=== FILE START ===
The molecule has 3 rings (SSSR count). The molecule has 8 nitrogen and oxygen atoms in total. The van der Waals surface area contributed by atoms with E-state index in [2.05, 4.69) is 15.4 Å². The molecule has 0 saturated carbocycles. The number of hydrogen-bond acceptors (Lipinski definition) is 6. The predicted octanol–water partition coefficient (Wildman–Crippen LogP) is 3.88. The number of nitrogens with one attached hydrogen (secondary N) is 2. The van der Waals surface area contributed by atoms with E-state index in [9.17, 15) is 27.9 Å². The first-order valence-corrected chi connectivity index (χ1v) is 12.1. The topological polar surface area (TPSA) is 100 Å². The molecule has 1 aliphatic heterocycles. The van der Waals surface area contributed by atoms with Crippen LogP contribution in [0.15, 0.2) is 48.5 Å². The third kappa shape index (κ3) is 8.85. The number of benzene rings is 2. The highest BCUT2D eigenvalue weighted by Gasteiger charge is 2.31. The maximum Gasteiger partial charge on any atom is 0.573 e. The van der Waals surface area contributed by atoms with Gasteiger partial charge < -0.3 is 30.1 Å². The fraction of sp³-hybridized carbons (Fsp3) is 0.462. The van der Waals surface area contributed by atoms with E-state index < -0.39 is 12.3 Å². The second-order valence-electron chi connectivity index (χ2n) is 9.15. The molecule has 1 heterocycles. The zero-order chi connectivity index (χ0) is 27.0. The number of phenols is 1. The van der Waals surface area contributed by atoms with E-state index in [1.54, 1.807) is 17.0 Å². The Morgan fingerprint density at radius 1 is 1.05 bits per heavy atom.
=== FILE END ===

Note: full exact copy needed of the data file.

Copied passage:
The molecule has 3 rings (SSSR count). The molecule has 8 nitrogen and oxygen atoms in total. The van der Waals surface area contributed by atoms with E-state index in [2.05, 4.69) is 15.4 Å². The molecule has 0 saturated carbocycles. The number of hydrogen-bond acceptors (Lipinski definition) is 6. The predicted octanol–water partition coefficient (Wildman–Crippen LogP) is 3.88. The number of nitrogens with one attached hydrogen (secondary N) is 2. The van der Waals surface area contributed by atoms with E-state index in [9.17, 15) is 27.9 Å². The first-order valence-corrected chi connectivity index (χ1v) is 12.1. The topological polar surface area (TPSA) is 100 Å². The molecule has 1 aliphatic heterocycles. The van der Waals surface area contributed by atoms with Crippen LogP contribution in [0.15, 0.2) is 48.5 Å². The third kappa shape index (κ3) is 8.85. The number of benzene rings is 2. The highest BCUT2D eigenvalue weighted by Gasteiger charge is 2.31. The maximum Gasteiger partial charge on any atom is 0.573 e. The van der Waals surface area contributed by atoms with Gasteiger partial charge < -0.3 is 30.1 Å². The fraction of sp³-hybridized carbons (Fsp3) is 0.462. The van der Waals surface area contributed by atoms with E-state index < -0.39 is 12.3 Å². The second-order valence-electron chi connectivity index (χ2n) is 9.15. The molecule has 1 heterocycles. The zero-order chi connectivity index (χ0) is 27.0. The number of phenols is 1. The van der Waals surface area contributed by atoms with E-state index in [1.54, 1.807) is 17.0 Å². The Morgan fingerprint density at radius 1 is 1.05 bits per heavy atom.